Pulmonary Complications of Cancer Therapy

Chapter 84


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Pulmonary Complications of Cancer Therapy


Saumini Srinivasan, MD, MS


Introduction


Treatment of malignancies involves administration of chemotherapy and radiation therapy and/or the need for hematopoietic stem cell transplantation (HSCT).


With the introduction of chemotherapy more than 60 years ago, prognosis in all childhood cancers has improved. Overall 5-year survival rates have increased from <30% in 1960 to >80% for all childhood cancers.


Increased survival after childhood malignancies has resulted in increasing emergence and recognition of the pulmonary complications of these treatments.


Diagnostic Considerations


Patients with radiation pneumonitis most commonly present with fever, cough, and shortness of breath. At examination, they are tachypneic with audible crackles.


Kyphosis and/or scoliosis can result from radiation involving the chest, abdomen, or spine, as well as from spinal tumors. Severe deformities require surgical correction.


Plain chest radiographs are only useful when pulmonary involvement is extensive. Computed tomography (CT) can be used to detect small areas of fibrosis, as well as infiltrates, and demonstrates the mosaic pattern characteristic of obliterative bronchiolitis (bronchiolitis obliterans).


Pulmonary function testing helps to identify the presence of obstructive or restrictive defects. Serial lung function testing is useful in monitoring pulmonary toxicity. In the growing child undergoing therapy for cancer, lung function testing can also be useful in detecting abnormal lung growth.


Lung Injury Due to Infection


Infections are a major cause of morbidity and mortality in children undergoing therapy for cancers.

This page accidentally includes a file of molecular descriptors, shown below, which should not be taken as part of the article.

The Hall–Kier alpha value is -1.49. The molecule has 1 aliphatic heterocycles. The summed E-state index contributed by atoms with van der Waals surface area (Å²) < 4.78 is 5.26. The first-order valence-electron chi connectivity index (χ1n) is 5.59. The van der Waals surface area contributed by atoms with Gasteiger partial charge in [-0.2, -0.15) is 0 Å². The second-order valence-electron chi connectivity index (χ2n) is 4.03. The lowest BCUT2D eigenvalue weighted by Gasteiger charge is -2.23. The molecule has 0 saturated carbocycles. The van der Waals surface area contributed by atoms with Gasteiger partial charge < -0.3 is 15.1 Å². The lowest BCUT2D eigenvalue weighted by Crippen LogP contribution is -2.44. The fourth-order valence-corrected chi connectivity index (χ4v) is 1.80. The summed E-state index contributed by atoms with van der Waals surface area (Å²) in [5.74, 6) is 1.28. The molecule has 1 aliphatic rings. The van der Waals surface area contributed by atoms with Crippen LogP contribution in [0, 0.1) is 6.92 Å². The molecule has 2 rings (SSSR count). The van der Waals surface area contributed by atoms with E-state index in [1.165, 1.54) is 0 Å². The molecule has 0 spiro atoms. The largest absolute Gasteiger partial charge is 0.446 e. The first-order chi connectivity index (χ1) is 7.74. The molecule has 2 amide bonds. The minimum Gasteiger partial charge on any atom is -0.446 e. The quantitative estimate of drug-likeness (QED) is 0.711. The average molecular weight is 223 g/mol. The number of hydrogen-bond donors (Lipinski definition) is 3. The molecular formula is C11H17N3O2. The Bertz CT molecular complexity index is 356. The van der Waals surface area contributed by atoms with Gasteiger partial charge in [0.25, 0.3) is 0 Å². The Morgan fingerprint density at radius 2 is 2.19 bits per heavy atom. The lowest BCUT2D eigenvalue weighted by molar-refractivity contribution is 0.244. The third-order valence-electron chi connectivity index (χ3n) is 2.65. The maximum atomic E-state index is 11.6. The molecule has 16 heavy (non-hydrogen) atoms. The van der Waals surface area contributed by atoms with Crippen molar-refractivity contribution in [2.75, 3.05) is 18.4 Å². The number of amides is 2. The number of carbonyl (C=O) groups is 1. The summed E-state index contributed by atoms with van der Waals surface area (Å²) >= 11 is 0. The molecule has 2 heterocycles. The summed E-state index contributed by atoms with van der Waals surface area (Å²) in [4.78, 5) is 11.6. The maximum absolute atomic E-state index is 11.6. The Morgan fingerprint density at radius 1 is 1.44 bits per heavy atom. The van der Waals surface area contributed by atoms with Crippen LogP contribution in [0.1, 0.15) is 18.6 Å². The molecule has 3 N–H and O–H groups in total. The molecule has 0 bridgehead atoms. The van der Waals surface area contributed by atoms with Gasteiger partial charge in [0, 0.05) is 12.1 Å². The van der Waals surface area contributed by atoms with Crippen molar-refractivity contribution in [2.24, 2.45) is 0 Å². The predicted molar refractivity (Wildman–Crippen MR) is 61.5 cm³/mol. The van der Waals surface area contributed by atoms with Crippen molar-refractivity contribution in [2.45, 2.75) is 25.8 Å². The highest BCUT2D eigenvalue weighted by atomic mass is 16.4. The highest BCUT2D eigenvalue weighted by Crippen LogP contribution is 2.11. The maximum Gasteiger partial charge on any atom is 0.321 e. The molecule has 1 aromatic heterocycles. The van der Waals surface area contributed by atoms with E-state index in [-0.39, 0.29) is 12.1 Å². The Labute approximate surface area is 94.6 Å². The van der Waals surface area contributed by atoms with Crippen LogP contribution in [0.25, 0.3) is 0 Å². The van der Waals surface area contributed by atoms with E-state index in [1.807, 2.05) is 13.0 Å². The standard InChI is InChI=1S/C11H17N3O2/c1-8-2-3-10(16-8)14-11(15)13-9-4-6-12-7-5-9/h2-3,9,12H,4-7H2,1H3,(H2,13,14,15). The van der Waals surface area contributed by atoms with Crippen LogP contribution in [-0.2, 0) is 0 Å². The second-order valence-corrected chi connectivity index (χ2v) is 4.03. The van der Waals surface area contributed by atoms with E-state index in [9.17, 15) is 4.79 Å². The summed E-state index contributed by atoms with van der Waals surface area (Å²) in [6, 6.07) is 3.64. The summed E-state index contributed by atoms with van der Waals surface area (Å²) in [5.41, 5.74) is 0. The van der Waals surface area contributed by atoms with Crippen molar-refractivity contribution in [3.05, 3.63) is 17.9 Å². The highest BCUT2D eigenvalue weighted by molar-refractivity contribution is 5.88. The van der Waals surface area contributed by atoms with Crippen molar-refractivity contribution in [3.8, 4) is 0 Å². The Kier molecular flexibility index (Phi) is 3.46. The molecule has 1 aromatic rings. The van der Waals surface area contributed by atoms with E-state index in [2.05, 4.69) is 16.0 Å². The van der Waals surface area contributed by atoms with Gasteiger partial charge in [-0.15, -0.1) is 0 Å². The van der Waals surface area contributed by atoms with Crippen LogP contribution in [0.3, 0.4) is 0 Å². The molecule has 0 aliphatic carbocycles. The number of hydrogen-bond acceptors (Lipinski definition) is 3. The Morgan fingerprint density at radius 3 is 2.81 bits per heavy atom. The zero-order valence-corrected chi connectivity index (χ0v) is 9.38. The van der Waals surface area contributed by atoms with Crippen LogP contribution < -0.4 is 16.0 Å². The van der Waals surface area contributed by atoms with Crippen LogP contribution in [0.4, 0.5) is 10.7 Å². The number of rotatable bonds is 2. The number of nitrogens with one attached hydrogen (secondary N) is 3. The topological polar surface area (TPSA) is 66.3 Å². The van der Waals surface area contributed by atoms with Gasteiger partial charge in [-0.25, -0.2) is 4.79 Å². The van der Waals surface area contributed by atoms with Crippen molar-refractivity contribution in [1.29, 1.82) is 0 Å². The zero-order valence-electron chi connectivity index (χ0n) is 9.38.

Several factors increase susceptibility to infections.


Disruptions of mucocutaneous barriers provide a portal of entry for pathogens.


Indwelling catheters, endotracheal tubes and/or chest tubes


Chemotherapeutic agents, such as cytosine arabinoside and anthracyclines


Radiation delivered to the thorax and abdomen


Graft versus host disease in stem cell transplantation


Depleted or abnormally functioning phagocytic cells occur from the malignancy or result from therapies.


Neutropenia results in increased susceptibility to bacterial infections (Escherichia coli, Klebsiella pneumoniae, Pseudomonas aeruginosa, and several resistant gram-negative organisms).


Fungal infections (caused by Candida species, Aspergillus, Fusarium, and Zygomycetes) can also occur because of neutropenia.


The use of infliximab to treat graft versus host disease increases the risk of reactivation of Mycobacterium tuberculosis infection and the development of invasive aspergillosis.


Effect of impaired humoral and/or cell-mediated immunity: Hypogammaglobulinemia increases the susceptibility to infection by encapsulated bacteria, including Streptococcus pneumoniae, Haemophilus influenzae, and Neisseria meningitidis.


Impaired cell-mediated immunity in patients with Hodgkin disease and in non-Hodgkin lymphoma makes patients more prone to fungal and viral infections, as well as intracellularly replicating bacteria like M tuberculosis and Listeria.


Herpes simplex virus infections are commonly seen after allogeneic stem cell transplantation.


The use of T cell–depleted marrow increases the risk for cytomegalovirus infection.


Prolonged T cell depletion results in opportunistic infections like herpes zoster and Pneumocystis jirovecii pneumonia.


Altered central nervous system function from tumors themselves or from opioid administration increases the risk of aspiration pneumonia. Aspirated organisms colonize, invade, and disseminate from the lungs. Reduced mucosal clearance from damage caused by antineoplastic therapy facilitates invasion and dissemination.


Immunizations


Patients ≥6 months of age need to be immunized with the killed influenza vaccine once they have completed chemotherapy. For those who cannot receive this vaccine, everyone who comes into the home needs to be immunized.